"Grace." A ghostly person connected with the lake and the house of Glasryn. One story is to the effect, that on a certain evening she forgot to close the well (Ffynnon Grassi), and that when the gushing waters had formed the lake, poor Grassi, overcome with remorse, wandered up and down the high ground of Cae'r Ladi, moaning and weeping. There, in fact, she is still at times to be heard lamenting her fate, especially at two o'clock in the early morning. Some people say that she is also to be seen about the lake. But on the whole her visits appear to have been most frequent and troublesome at the house itself. She appears as a tall lady with well marked features and large bright eyes, dressed in white silk and a white velvet bonnet.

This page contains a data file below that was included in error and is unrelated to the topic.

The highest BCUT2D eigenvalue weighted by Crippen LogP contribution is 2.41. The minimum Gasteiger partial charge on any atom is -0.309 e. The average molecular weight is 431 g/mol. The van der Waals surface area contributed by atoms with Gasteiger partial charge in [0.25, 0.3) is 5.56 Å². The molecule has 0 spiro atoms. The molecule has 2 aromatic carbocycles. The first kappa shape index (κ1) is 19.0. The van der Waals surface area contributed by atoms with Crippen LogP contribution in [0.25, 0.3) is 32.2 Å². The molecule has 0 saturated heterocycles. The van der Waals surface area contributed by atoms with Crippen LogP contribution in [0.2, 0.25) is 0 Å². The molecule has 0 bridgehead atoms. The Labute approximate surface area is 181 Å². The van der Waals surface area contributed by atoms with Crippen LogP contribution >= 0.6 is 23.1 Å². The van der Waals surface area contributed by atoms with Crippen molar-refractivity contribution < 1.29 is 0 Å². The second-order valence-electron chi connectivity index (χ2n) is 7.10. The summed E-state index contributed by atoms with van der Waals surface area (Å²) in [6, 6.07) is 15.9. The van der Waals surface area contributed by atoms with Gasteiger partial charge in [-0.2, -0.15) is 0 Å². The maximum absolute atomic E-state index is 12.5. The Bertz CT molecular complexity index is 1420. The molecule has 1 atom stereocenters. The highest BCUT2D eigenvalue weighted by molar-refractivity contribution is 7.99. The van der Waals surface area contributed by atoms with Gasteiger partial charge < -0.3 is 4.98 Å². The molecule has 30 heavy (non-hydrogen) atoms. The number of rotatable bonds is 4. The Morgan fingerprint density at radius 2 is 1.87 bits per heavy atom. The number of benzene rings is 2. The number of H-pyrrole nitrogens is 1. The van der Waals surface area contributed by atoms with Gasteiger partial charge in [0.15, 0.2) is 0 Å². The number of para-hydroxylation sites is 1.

In a different story, when the water broke forth to form Glasryn Lake, the fairies seized Grassi and changed her into a swan, and that she continued in that form to live on the lake six-score years, and that when at length she died, she loudly lamented her lot: that cry is still to be heard at night.



  • Rhŷs, J. (1901). Celtic folklore, Manx and Wales. Vol. 1. Oxford: Clarendon Press, pp. 369-370.

This article incorporates text from Celtic folklore, Manx and Wales (1901) by John Rhŷs, which is in the public domain.